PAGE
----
Borg-Warner and Kuhlman - Why Speculation of That Deal Didn't Make it Intothis Column.Analyst, company believed a deal was unlikely.

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From the "kicking myself" department: There's nothing dicier, for a biz journalist, than reporting on takeover speculation. Short of having an killer source, it's the easiest way to look like a chump (or for an investor, acting on the rumor, to lose a bundle). Even deals that are in talks can and do fall apart at the last minute.

Keeping that in mind: Eearlier this week I heard about the possibility that Borg-Warner would buy Kuhlman. The info came from a very reliable Wall Street source, and that source's source (I always like to know) was impeccable. As you can see by Kuhlman's stock, which is up about more than 5 points on the week, lots of other folks heard the same story.

However, in checking with one analyst, who wanted to remain anonymous, the feeling was that such a deal was possible, but not probable. The reason: price. The rumored price of $39, according to this analyst, was well below the company's high of 51 earlier this year. And while the rumored inclusion of $150 million in Borg-Warner stock would have put the deal's value at or near that number, it was well below what many analysts had as a longterm target on the stock. One reason was that that Kuhlman CEO Robert Jepson had made it clear to Wall Street that he believed Kulhman had a bright future on its own, and that he believed stock price as an independent company could have a "1" in front of it. (And he wasn't talking about the teens.)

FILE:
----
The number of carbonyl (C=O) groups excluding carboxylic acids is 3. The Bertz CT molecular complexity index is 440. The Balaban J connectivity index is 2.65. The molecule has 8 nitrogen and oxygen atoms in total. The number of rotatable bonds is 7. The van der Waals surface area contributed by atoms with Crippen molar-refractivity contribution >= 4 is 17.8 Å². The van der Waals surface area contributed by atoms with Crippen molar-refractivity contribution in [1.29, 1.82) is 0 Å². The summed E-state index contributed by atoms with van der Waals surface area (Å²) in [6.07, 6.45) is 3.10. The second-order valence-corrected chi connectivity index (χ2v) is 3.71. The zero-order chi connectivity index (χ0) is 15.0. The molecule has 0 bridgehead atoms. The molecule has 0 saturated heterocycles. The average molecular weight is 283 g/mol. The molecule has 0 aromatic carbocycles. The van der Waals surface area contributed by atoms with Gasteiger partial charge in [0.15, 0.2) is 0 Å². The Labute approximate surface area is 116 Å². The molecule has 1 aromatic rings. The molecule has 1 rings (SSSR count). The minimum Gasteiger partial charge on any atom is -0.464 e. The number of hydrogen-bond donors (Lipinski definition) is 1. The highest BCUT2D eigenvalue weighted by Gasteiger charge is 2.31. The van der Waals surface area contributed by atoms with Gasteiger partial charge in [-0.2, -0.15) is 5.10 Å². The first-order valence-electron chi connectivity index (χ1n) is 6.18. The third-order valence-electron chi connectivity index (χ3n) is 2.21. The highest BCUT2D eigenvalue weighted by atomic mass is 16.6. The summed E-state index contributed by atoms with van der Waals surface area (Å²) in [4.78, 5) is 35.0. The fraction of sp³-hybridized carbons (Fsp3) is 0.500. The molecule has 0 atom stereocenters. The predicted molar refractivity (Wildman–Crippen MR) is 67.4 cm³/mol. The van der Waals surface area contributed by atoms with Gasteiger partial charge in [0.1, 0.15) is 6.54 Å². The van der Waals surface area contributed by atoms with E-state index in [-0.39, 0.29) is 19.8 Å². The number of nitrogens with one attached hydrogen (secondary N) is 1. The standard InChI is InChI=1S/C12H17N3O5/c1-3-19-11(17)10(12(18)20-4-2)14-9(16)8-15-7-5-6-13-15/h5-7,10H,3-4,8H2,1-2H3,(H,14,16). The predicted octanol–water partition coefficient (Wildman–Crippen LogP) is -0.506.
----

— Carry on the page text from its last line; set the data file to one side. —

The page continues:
I also asked a Kulhman spokeswoman about the prospects of a Borg Warner deal. A spokeswoman said she hadn't heard about it, so her belief was that nothing was in the works. Usually companies don't comment; however, I realized she was unsophisticated dealing with the press and probably was kept out of the loop.

This is one case where being safe made me sorry.